Judge Sonia Sotomayor, a racist?
That's, like, so month of May, yo!
On Wednesday, in a scenario we've seen unveil before with figures in the Republican Party, there was another backing away of harsh words and denunciations -- and again, Rush Limbaugh was in the middle of it.
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One big difference this time: He was one of the people appearing to back away from his rhetoric!
Rush -- backing down? What is up with that? It was a most peculiar day in GOP-land.
To illustrate that, let's briefly leave Mr. Limbaugh and turn instead to the other really big switch.
Just a week ago, former House Speaker Newt Gingrich launched a tweet heard 'round the world (literally -- he was traveling in Europe at the time). He responded to one particular problematic line in a 2001 Sotomayor speech, “I would hope that a wise Latina woman with the richness of her experiences would more often than not reach a better conclusion than a white male who hasn't lived that life.”
Gingrich's Twitter take one day after the nomination: "Imagine a judicial nominee said 'my experience as a white man makes me better than a Latina woman' new racism is no better than old racism." He followed immediately with a second tweet, "White man racist nominee would be forced to withdraw. Latina woman racist should also withdraw." (Limbaugh had already called the judge a "reverse racist" based on her refusal to overturn Ricci v. DeStefano -- the discrimination case brought by New Haven firefighters.)
But, on Wednesday, Gingrich -- whom this writer worked for many years ago -- didn't quite do a full U-turn, but did change direction somewhat significantly: Writing both on his own site and for the conservative outlet Human Events, Gingrich retracted the "racist" charge in favor of a more muted, nuanced critique of Sotomayor:
My initial reaction was strong and direct -- perhaps too strong and too direct. The sentiment struck me as racist and I said so. Since then, some who want to have an open and honest consideration of Judge Sotomayor’s fitness to serve on the nation’s highest court have been critical of my word choice.
With these critics who want to have an honest conversation, I agree. The word “racist” should not have been applied to Judge Sotomayor as a person, even if her words themselves are unacceptable (a fact which both President Obama and his Press Secretary, Robert Gibbs, have since admitted).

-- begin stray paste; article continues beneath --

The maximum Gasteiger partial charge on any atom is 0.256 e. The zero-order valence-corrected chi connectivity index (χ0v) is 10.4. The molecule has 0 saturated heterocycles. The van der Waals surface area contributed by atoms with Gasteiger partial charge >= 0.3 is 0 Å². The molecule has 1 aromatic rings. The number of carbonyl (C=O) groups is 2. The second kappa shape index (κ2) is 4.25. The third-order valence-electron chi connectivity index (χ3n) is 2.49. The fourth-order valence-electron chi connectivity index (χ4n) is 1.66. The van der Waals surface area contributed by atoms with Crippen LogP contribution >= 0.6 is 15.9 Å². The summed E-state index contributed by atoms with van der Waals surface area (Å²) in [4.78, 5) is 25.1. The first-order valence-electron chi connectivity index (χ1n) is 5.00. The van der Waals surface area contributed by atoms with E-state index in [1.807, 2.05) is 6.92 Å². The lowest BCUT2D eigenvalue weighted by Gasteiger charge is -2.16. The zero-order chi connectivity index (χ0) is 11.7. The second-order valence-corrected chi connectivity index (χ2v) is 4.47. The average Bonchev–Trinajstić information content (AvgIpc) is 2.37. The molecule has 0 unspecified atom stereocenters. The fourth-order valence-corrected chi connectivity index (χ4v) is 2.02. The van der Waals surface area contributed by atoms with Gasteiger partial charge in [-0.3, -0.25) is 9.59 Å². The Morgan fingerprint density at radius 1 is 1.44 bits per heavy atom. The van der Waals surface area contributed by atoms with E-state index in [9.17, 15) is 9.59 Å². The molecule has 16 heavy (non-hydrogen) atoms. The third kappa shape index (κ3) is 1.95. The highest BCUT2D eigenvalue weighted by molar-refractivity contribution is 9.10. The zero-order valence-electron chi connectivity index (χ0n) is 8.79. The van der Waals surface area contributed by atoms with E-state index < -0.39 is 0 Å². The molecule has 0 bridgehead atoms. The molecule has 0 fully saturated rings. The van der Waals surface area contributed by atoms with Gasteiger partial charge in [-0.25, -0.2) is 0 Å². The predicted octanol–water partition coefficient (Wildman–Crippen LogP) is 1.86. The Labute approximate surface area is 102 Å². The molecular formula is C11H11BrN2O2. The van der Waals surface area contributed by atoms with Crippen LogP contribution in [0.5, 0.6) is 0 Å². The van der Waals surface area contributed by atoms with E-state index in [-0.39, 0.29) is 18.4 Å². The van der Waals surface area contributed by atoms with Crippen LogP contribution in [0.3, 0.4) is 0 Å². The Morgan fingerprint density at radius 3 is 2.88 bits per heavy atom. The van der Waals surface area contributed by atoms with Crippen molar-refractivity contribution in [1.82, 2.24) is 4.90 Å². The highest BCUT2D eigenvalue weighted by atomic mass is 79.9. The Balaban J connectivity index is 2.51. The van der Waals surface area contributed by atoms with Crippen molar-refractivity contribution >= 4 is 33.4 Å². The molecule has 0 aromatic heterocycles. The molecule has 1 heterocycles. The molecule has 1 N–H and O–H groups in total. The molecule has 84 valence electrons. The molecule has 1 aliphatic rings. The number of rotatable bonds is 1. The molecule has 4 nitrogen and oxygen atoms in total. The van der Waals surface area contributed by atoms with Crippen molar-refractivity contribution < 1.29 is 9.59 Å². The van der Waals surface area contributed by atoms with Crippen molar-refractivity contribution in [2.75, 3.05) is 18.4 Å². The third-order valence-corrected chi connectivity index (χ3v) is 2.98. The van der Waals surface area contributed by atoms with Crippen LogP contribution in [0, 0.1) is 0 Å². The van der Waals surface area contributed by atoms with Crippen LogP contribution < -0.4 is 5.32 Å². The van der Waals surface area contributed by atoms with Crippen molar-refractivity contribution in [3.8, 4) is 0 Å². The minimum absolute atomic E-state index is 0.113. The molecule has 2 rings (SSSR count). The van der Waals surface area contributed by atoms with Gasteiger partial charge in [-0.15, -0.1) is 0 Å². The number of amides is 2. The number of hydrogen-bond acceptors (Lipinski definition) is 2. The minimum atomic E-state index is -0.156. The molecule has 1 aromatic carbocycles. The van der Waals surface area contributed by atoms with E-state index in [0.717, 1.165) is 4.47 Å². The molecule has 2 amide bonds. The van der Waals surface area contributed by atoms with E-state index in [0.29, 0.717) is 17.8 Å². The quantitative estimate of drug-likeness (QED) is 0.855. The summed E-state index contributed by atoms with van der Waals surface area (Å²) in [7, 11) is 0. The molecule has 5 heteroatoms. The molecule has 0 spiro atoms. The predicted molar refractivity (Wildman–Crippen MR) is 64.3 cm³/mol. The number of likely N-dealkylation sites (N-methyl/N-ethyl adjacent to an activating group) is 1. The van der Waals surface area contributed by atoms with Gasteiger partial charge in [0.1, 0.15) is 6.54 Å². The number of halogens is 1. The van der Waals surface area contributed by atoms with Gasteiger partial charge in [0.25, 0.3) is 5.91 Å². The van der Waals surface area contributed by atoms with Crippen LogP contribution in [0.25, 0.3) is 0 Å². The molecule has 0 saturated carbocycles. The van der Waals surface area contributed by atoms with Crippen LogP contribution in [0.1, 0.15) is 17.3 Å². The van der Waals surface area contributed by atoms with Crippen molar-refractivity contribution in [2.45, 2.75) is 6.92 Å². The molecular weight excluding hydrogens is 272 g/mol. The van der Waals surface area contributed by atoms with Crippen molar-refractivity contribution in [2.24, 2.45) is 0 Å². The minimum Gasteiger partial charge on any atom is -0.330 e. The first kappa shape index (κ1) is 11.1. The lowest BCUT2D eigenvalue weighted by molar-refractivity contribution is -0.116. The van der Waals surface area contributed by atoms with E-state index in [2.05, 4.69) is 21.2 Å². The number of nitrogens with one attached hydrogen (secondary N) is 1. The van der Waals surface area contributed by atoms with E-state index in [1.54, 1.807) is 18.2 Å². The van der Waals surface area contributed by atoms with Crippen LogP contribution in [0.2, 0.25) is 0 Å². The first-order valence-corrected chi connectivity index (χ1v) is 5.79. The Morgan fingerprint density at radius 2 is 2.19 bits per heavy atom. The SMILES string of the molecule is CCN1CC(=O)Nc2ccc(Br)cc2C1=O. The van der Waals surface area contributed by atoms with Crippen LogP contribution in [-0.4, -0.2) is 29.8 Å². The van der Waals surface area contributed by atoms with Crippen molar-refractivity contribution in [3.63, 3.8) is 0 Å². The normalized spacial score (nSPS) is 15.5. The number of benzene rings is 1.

So it is to her words -- the ones quoted above and others -- to which we should turn, for they show that the issue here is not racial identity politics. Sotomayor’s words reveal a betrayal of a fundamental principle of the American system -- that everyone is equal before the law.
The whole piece is well worth a read. As the last sentence indicates, Gingrich doesn't back down from his basic sense that Sotomayor would not be appropriate for the Supreme Court. But declaring that his first statement was a bit too over the top is a remarkable admission for a one-time A-list player in national politics -- and still a significant figure within the GOP.
Even though elected Republican Senators such as John Cornyn and Jeff Sessions repudiated the "racist' language, it's nonetheless surprising to see Newt accept which way the political winds were blowing and act accordingly.
It was doubly so then to see Limbaugh -- the one exhorting Republicans to stick to their guns in going against the Obama administration -- declare that he might be able to live with the Sotomayor nomination after all.
Even stranger, he said he still considered her a "reverse racist," but was willing to possibly support her because she might not be a radical on abortion: "I can see a possibility of supporting this nomination if I can be convinced that she does have a sensibility toward life in a legal sense." Limbaugh was led to this revelation, ironically, because of Sotomayor's, yes, ethnicity and background:
"I don't know that it will ever happen, but if you know, the opportunity to get somebody like her, she's a Catholic, she's a devout Catholic, she's a Hispanic Catholic, Puerto Rican, they tend to be devout, she hasn't got a record on this. Normally liberals do have a record," Limbaugh said.
So, even though he thinks she's still a racist, the fact that she's a "Hispanic Catholic, Puerto Rican," a group that "tends to be devout," leads him to think she could have pro-life tendencies.
So, working on something of a stereotype, Limbaugh now says that he's open to supporting the nomination!!
Gingrich and Limbaugh backing away on their words and positions -- on the same day?
A quick check outside reveals, no, it's not a full moon.
But, something weird's sure going on.
Robert A. George is a New York writer. He blogs at Ragged Thots.